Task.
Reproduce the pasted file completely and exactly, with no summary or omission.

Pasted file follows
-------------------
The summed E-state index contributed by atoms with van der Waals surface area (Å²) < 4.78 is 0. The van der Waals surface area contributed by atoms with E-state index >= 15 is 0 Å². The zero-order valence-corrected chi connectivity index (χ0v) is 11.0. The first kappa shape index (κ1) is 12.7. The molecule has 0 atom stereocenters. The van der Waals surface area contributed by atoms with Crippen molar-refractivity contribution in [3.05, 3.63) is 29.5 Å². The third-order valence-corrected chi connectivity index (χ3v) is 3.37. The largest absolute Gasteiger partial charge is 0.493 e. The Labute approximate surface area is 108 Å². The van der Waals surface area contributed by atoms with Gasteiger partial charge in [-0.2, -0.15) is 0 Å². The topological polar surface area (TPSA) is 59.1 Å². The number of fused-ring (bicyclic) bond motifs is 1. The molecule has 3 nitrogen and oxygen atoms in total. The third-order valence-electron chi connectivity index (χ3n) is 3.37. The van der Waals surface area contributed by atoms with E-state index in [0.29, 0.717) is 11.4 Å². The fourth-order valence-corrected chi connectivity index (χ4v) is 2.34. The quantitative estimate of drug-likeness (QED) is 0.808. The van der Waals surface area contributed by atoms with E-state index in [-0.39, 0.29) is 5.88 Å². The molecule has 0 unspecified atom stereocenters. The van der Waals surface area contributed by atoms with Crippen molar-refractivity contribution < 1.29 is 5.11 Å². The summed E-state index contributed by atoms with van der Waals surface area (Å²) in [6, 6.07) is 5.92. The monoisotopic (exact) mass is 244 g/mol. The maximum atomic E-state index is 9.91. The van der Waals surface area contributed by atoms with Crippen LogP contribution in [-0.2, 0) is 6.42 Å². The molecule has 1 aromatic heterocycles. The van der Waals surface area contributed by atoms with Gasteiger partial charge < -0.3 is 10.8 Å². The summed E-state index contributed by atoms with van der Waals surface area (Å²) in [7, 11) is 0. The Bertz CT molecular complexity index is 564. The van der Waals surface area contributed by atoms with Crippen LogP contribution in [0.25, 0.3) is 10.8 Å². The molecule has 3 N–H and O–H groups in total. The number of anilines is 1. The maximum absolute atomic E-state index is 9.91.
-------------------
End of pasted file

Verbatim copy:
The summed E-state index contributed by atoms with van der Waals surface area (Å²) < 4.78 is 0. The van der Waals surface area contributed by atoms with E-state index >= 15 is 0 Å². The zero-order valence-corrected chi connectivity index (χ0v) is 11.0. The first kappa shape index (κ1) is 12.7. The molecule has 0 atom stereocenters. The van der Waals surface area contributed by atoms with Crippen molar-refractivity contribution in [3.05, 3.63) is 29.5 Å². The third-order valence-corrected chi connectivity index (χ3v) is 3.37. The largest absolute Gasteiger partial charge is 0.493 e. The Labute approximate surface area is 108 Å². The van der Waals surface area contributed by atoms with Gasteiger partial charge in [-0.2, -0.15) is 0 Å². The topological polar surface area (TPSA) is 59.1 Å². The number of fused-ring (bicyclic) bond motifs is 1. The molecule has 3 nitrogen and oxygen atoms in total. The third-order valence-electron chi connectivity index (χ3n) is 3.37. The van der Waals surface area contributed by atoms with E-state index in [0.29, 0.717) is 11.4 Å². The fourth-order valence-corrected chi connectivity index (χ4v) is 2.34. The quantitative estimate of drug-likeness (QED) is 0.808. The van der Waals surface area contributed by atoms with E-state index in [-0.39, 0.29) is 5.88 Å². The molecule has 0 unspecified atom stereocenters. The van der Waals surface area contributed by atoms with Crippen molar-refractivity contribution < 1.29 is 5.11 Å². The summed E-state index contributed by atoms with van der Waals surface area (Å²) in [6, 6.07) is 5.92. The monoisotopic (exact) mass is 244 g/mol. The maximum atomic E-state index is 9.91. The van der Waals surface area contributed by atoms with Crippen LogP contribution in [-0.2, 0) is 6.42 Å². The molecule has 1 aromatic heterocycles. The van der Waals surface area contributed by atoms with Gasteiger partial charge < -0.3 is 10.8 Å². The summed E-state index contributed by atoms with van der Waals surface area (Å²) in [7, 11) is 0. The Bertz CT molecular complexity index is 564. The van der Waals surface area contributed by atoms with Crippen LogP contribution in [0.25, 0.3) is 10.8 Å². The molecule has 3 N–H and O–H groups in total. The number of anilines is 1. The maximum absolute atomic E-state index is 9.91.